By DENENE MILLNER
Okay, yeah—I’m sensitive about weight and body issues, particularly when it comes to my girls. I lay blame squarely at the feet of my childhood best friend’s mom. I’ll call her Evilene. Because Evilene was evil. Particularly when she stopped everything she was doing to look at my adolescent body with all its curve and thick and awkward and proclaim, “Humph—you sure are getting fat.” The first time she said it, I wanted to die. The second time, I started thinking maybe she was right. Each subsequent time after that, I’d figure out more ways to hate my body and secret it under mounds of sweaters and baggy pants and other stuff that would hide my hips and butt and thick legs from her scrutiny. And I’d tuck myself into the basement of my childhood home and exercise like a lunatic.
The good thing is that I was exercising. The bad thing, of course, is that I was doing it for all the wrong reasons—had, at age 13, internalized this grown woman’s criticism and processed it in a way that made me hate me for years to come. That I didn’t develop an eating disorder is a small miracle.
Now, finally, I love me just the way I am. But I’m a woman and a mother. And like Erykah Badu so poetically put it in her song, Tyrone, I’m sensitive about my shit. And the second someone says something sideways to my girls about their weight or their hair or their skin color or whatever, I go all the way in. Hard. (Nope, I guarantee you not even Sarah Palin can do “Mama Bear” like I do “Mama Bear.”)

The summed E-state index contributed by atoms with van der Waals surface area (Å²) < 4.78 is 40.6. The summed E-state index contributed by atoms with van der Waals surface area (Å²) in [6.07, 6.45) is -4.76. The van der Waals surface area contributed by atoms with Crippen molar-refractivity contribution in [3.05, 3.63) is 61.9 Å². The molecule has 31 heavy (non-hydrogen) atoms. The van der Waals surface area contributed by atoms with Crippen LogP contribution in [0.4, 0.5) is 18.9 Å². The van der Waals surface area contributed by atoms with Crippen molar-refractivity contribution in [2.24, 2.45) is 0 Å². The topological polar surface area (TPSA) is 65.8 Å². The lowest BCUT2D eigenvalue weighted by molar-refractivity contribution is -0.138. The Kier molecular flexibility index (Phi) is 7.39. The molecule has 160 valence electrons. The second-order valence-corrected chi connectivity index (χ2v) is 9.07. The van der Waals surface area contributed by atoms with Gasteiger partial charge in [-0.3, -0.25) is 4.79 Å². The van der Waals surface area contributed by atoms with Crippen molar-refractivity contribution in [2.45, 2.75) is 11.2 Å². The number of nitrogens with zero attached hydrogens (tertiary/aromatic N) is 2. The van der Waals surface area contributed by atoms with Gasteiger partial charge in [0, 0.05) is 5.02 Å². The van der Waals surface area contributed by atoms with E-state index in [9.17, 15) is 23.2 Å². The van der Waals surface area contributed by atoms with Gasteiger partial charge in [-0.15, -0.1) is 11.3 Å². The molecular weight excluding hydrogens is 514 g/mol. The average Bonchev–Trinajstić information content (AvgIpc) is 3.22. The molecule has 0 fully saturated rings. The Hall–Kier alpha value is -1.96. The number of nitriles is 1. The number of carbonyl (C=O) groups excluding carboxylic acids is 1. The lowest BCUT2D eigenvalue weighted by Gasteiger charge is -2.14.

Which explains the what-the-crap conniption I had when Nick recounted a conversation he’d had with Mari’s coach, who, earlier this season, pronounced my 11-year-old needed to get “more fit.” In front of her. Took me right back to my days standing in Evilene’s kitchen, getting the “you need to lose some weight, don’t you think?” talks.
“So,” I said to Nick, fire in my eyes, hands on my hips, spittle on my lips, “after you flattened coach and he got back up off the ground, did he at least apologize to Mari?”...
It didn’t matter what Nick was saying. I swear, all I could channel was these two grown men towering over my daughter, telling my baby she was slow and fat and lazy. And yeah—the rest of that conversation isn’t fit for a public parenting site...
Want to know if I got all "Mama Bear" on the coach? Check out the rest of this post on the MyBrownBaby page at Parenting.com's The Parenting Post. For more great stories about child development and motherhood, check out Parenting.com.